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Here’s how Fall River Mayor Jasiel Correia II allegedly extorted four marijuana companies

Watch: Fall River mayor and his lawyer speak after arraignment
Mayor Jasiel Correia, who is already facing separate federal charges, was arrested Friday for allegedly extorting marijuana vendors. (Photo: Nic Antaya for the Boston Globe, Video: Mark Gartsbeyn / Globe Correspondent)

Fall River Mayor Jasiel F. Correia II was arrested Friday on new charges that he allegedly extorted four prospective marijuana vendors in the city, accepting bribes of cash — and at one point, several pounds of pot — in exchange for local agreements some companies need to get a state license.

The indictment outlined the bribes offered to each of the vendors, which are not named. In all four cases, Correia allegedly accepted bribes from the companies in exchange for granting them non-opposition letters, which are required for dispensaries who want to serve medical patients to move forward in the process.


Prosecutors said Correia regularly claimed, falsely, that he planned to approve only five or six marijuana dispensaries in the city, in an effort to “inflate the value of the non-opposition letter/bribe,” according to the indictment.

Here’s how Correia allegedly extorted the companies, federal prosecutors said.

Marijuana vendor #1

• In the summer of 2016, Correia told the company — through an middleman — that he wanted $250,000 in exchange for writing a non-opposition letter.

• The vendor also agreed to give the middleman 2 percent of sales once the company was operating.

• The company paid the first $100,000 to the middleman before receiving the non-opposition letter. Correia took $70,000 of that payment, and the middleman kept $30,000, prosecutors said.

• The company said it would pay the other $150,000 once the business was “cash-flow positive.” Correia was slated to receive the entire final payment.

Marijuana vendor #2

• A middleman told the company, on the direction of Correia and an unnamed mayoral aide that the non-opposition letter would cost them $250,000. The company negotiated that price down to $150,000.

• Correia wrote the company a non-opposition letter in July 2018, and the company made its first payment of $25,000 in cash.

• After the first payment, Correia decided that a middleman would “sell marijuana to generate cash to pay Correia for the non-opposition letter.”


• That summer, the company made additional payments and also gave the middleman 12 to 15 pounds of marijuana.

• On Oct. 13, 2018, two days after Correia was arrested by federal officials for wire and tax fraud, a mayoral aide told the middleman to text a company official because Correia was frustrated he had yet to receive the full payment. The text read “Just don’t screw the kid he did what he had to do for you.”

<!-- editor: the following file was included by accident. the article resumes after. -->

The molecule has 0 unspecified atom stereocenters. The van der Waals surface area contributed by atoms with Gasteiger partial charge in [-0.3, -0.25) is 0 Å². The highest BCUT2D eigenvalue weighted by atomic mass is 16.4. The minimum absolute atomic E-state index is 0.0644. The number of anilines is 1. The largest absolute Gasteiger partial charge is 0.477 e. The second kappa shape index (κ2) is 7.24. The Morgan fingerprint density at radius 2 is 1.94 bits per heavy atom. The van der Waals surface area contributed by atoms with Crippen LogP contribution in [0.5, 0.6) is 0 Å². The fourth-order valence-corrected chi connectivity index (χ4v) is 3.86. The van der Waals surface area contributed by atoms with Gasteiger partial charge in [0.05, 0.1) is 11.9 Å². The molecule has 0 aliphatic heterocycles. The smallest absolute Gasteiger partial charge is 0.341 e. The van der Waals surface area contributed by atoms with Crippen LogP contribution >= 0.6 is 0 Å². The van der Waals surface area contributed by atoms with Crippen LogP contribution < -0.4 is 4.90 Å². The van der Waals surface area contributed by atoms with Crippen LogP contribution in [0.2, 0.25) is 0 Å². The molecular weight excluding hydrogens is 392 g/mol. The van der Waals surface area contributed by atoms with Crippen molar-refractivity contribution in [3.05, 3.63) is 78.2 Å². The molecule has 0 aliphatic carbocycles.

• In March, the company gave the middleman another $10,000.

Marijuana vendor #3

• In July 2018, at a meeting about obtaining a non-opposition letter, a middleman told the company that it was “going to have to start helping [Correia] out because he is going to help you,” prosecutors said. The company agreed to give a $25,000 bribe in exchange for the letter.

• At a meeting at a cigar shop a short time later, the company agreed to make two $12,500 payments to Correia’s campaign “to be concealed as small donations by [the vendor’s] friends and family.”

• The middleman later asked the company for another $25,000, saying that the letters were going for at least $100,000.

• The vendor agreed to forgive a $61,000 mortgage that the middleman owed to the vendor’s brother.

• The vendor gave Correia another $5,000 to $6,000 in cash.

• In August 2018, the middleman gave the vendor two non-opposition letters for each of its facilities.


• In May, the vendor’s wife was fined $5,000 for illegal donations to Correia.

Marijuana vendor #4

• In June 2018, Correia told the vendor there he would issue no additional non-opposition letters.

• Correia and his former chief of staff, Genoveva Andrade, showed up at the vendor’s business to tell him he would give him a non-opposition letter for $250,000. The vendor asked why the number was so high, and Correia cited his legal fees, and that this letter would be the sixth and final non-opposition letter he issues. The vendor negotiated the payment down to $125,000, prosecutors said.

• Correia later told the vendor that if he gave him an additional $25,000, he would reduce the annual payment in his host community agreement from $50,000 to $25,000. The vendor agreed.

• In July 2018, Correia went to the vendor’s business, and the vendor gave Correia $75,000 in cash. Correia then gave the vendor the non-opposition letter.

Felicia Gans can be reached at Follow her on Twitter @FeliciaGans.